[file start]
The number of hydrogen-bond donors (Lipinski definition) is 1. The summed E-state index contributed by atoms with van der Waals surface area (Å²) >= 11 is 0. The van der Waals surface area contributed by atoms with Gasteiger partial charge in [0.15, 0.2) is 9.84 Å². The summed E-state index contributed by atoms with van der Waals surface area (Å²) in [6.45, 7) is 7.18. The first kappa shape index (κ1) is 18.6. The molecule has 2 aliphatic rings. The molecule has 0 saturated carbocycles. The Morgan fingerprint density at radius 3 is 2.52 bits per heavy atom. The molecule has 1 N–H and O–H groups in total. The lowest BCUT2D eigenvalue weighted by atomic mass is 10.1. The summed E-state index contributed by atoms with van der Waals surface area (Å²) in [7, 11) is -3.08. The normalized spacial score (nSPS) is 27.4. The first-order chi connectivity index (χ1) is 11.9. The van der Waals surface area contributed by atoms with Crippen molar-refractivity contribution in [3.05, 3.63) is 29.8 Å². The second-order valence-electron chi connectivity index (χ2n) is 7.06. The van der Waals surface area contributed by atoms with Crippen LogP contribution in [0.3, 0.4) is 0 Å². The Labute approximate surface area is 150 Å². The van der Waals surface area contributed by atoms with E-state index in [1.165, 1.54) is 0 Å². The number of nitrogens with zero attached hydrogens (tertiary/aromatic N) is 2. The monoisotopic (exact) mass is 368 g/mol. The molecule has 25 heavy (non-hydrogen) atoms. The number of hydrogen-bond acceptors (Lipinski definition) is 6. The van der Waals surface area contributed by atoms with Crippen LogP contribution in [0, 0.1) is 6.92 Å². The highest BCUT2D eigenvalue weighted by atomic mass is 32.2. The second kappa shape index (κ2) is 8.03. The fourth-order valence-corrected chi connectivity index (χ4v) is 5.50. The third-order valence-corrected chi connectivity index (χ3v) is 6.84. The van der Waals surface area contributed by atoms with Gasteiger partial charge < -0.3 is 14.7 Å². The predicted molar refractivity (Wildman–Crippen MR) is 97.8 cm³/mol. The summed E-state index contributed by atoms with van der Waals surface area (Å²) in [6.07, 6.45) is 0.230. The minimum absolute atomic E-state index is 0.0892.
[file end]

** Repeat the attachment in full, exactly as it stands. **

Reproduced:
The number of hydrogen-bond donors (Lipinski definition) is 1. The summed E-state index contributed by atoms with van der Waals surface area (Å²) >= 11 is 0. The van der Waals surface area contributed by atoms with Gasteiger partial charge in [0.15, 0.2) is 9.84 Å². The summed E-state index contributed by atoms with van der Waals surface area (Å²) in [6.45, 7) is 7.18. The first kappa shape index (κ1) is 18.6. The molecule has 2 aliphatic rings. The molecule has 0 saturated carbocycles. The Morgan fingerprint density at radius 3 is 2.52 bits per heavy atom. The molecule has 1 N–H and O–H groups in total. The lowest BCUT2D eigenvalue weighted by atomic mass is 10.1. The summed E-state index contributed by atoms with van der Waals surface area (Å²) in [7, 11) is -3.08. The normalized spacial score (nSPS) is 27.4. The first-order chi connectivity index (χ1) is 11.9. The van der Waals surface area contributed by atoms with Crippen molar-refractivity contribution in [3.05, 3.63) is 29.8 Å². The second-order valence-electron chi connectivity index (χ2n) is 7.06. The van der Waals surface area contributed by atoms with Crippen LogP contribution in [0.3, 0.4) is 0 Å². The Labute approximate surface area is 150 Å². The van der Waals surface area contributed by atoms with E-state index in [1.165, 1.54) is 0 Å². The number of nitrogens with zero attached hydrogens (tertiary/aromatic N) is 2. The monoisotopic (exact) mass is 368 g/mol. The molecule has 25 heavy (non-hydrogen) atoms. The number of hydrogen-bond acceptors (Lipinski definition) is 6. The van der Waals surface area contributed by atoms with Crippen LogP contribution in [0, 0.1) is 6.92 Å². The highest BCUT2D eigenvalue weighted by atomic mass is 32.2. The second kappa shape index (κ2) is 8.03. The fourth-order valence-corrected chi connectivity index (χ4v) is 5.50. The third-order valence-corrected chi connectivity index (χ3v) is 6.84. The van der Waals surface area contributed by atoms with Gasteiger partial charge < -0.3 is 14.7 Å². The predicted molar refractivity (Wildman–Crippen MR) is 97.8 cm³/mol. The summed E-state index contributed by atoms with van der Waals surface area (Å²) in [6.07, 6.45) is 0.230. The minimum absolute atomic E-state index is 0.0892.